Leeds Public Health Older People’s team implemented a range of interventions to provide proactive support to the third sector.
Leeds Public Health Older People’s team implemented a range of interventions to provide proactive support to the third sector. This was done to help with difficult decisions and forward planning balancing the mental and physical needs of those most at risk whilst aiming to minimise harm. This was overseen by the bronze Over 60s Harm Minimisation Group which was set up as requested by City Gold.
The solution included:
Colleagues in the older people’s team continue to deliver monthly briefings in collaboration with Leeds Older People’s Forum who represent the third sector. These sessions are short, covering the key messages and coronavirus situation in Leeds, as well as providing support through local and national resources for further information.
As restrictions changed, the team wrote a Best Practice Guide to support with the safe reopening and restart of activities and to provide reassurance that risks could be identified and mitigated where possible. This included links to risk assessment examples, up to date government guidance, local environmental health details for advice on interpreting guidance and examples of how other organisations have amended delivery to ensure safety.
Direct funding awards
We recognised the impact that ongoing restrictions and rules had on organisations with the potential for increased costs for the third sector. This includes measures to ensure safe numbers at activities such as appropriate PPE, space for social distancing and more intense support requirements through phone calls, check ins, doorstep visits and transport to vaccination and testing sites. We therefore directly awarded grants to third sector organisations (Leeds Neighbourhood Network Schemes – 37 in total) and allowed them to define the needs of their community to stay safe and well. Direct awards were also made to nine organisations working with older people from culturally diverse backgrounds. This was done to ensure communications and support were delivered in culturally sensitive ways with communication resources in appropriate languages and formats and delivered through channels that were trusted in the local community. An example of this was the Association of Blind Asians who worked with older people to develop a video about the difficulties they faced during coronavirus but the support available and their resilience as a community to overcome this.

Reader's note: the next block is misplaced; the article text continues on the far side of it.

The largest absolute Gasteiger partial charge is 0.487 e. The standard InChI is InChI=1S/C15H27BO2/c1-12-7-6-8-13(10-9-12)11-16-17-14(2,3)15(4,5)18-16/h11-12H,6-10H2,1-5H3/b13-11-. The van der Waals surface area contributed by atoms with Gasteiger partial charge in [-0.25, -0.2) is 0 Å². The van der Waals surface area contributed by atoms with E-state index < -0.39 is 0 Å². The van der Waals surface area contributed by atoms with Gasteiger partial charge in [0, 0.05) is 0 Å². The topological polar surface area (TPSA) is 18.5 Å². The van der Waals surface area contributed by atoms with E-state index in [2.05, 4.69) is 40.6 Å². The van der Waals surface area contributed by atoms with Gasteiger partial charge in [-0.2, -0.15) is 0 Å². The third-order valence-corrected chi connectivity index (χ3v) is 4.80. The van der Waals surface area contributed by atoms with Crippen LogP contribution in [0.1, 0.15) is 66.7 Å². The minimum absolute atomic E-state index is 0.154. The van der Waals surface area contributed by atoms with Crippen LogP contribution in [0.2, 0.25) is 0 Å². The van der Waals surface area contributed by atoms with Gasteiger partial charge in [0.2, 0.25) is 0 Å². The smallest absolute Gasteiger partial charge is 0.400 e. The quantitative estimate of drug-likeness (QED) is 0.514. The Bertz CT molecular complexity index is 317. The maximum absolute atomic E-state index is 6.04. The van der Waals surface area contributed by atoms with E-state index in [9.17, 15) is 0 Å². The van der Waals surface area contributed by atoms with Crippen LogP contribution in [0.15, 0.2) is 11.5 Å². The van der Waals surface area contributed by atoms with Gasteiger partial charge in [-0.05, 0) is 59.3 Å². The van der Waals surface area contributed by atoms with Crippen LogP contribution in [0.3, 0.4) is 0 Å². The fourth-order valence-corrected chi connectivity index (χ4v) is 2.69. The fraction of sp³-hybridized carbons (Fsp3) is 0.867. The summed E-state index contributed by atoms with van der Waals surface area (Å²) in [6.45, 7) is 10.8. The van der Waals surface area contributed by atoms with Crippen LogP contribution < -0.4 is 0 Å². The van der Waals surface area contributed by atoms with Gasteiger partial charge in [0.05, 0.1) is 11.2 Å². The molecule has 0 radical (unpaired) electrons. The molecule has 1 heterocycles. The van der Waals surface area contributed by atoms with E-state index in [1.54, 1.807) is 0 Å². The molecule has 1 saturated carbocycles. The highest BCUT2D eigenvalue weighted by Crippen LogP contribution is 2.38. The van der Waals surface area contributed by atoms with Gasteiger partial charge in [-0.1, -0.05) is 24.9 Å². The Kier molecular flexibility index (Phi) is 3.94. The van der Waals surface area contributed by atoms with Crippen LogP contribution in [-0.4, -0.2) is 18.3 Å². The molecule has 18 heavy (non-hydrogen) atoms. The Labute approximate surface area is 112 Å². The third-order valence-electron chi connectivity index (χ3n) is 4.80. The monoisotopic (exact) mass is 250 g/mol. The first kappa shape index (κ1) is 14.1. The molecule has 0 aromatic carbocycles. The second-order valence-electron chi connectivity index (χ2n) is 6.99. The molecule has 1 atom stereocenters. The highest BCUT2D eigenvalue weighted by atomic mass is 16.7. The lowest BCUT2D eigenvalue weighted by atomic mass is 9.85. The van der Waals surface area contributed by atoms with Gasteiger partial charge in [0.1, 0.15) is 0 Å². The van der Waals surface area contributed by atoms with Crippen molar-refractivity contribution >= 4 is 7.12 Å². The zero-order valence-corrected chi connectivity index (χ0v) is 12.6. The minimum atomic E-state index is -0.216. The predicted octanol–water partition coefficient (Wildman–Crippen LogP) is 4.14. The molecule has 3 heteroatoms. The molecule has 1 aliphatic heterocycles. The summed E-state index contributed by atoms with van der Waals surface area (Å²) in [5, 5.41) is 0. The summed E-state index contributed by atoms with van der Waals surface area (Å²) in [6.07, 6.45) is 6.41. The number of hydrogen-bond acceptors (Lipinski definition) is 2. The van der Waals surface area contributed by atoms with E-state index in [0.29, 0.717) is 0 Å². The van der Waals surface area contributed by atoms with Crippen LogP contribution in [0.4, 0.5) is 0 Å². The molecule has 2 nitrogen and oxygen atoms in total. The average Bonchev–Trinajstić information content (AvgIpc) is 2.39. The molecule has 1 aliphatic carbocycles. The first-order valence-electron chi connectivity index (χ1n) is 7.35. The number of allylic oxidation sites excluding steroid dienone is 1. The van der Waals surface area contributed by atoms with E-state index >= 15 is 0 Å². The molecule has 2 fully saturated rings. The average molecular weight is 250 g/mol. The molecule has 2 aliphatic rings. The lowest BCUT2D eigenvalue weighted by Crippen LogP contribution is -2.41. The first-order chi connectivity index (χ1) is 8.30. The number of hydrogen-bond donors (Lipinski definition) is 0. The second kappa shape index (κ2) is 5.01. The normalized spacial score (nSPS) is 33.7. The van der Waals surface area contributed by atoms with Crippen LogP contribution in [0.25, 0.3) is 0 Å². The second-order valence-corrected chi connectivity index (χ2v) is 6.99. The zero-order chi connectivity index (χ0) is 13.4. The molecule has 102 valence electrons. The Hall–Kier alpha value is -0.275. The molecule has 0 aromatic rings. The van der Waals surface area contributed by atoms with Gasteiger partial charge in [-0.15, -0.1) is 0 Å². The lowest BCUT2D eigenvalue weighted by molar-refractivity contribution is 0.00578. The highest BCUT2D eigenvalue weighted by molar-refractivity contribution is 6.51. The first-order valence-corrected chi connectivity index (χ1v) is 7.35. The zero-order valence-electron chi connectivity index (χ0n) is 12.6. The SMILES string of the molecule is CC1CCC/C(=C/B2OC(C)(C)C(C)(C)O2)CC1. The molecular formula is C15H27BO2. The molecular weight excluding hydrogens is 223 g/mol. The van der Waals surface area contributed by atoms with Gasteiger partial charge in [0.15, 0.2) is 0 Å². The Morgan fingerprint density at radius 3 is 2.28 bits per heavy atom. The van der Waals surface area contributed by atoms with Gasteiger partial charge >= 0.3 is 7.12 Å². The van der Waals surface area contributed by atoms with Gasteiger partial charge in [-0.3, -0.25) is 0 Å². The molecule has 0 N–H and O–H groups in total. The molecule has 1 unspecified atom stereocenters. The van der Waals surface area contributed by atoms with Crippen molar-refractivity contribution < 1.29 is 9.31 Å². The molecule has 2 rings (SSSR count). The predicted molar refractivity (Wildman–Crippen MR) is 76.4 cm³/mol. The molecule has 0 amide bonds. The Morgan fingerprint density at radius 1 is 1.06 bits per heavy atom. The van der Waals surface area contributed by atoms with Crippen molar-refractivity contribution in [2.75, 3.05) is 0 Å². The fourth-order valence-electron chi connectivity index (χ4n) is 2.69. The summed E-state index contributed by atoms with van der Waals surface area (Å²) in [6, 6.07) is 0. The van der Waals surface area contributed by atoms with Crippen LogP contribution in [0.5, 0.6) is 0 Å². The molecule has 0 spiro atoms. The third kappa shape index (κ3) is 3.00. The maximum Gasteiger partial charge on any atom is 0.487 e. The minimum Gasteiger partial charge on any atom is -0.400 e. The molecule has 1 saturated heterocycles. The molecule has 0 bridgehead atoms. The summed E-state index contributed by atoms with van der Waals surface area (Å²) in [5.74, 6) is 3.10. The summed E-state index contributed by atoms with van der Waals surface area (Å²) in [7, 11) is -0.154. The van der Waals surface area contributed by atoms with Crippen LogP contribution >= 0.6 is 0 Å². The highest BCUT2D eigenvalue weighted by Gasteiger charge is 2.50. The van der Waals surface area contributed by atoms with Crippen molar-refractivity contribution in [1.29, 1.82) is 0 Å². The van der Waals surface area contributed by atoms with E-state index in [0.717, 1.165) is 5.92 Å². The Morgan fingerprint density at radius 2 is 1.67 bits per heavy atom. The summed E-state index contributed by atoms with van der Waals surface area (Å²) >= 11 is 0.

These interventions enabled the third sector to better support our older population and could creatively address barriers they were facing. Regular communication between Public Health and third sector organisations ensured confidence when interpreting and sharing messages with older people and enabled them to continue safely delivering activities in the community. This in turn supported improved access and support for older people during the pandemic as there were more opportunities to engage in different ways and ensuring that people felt safe and supported.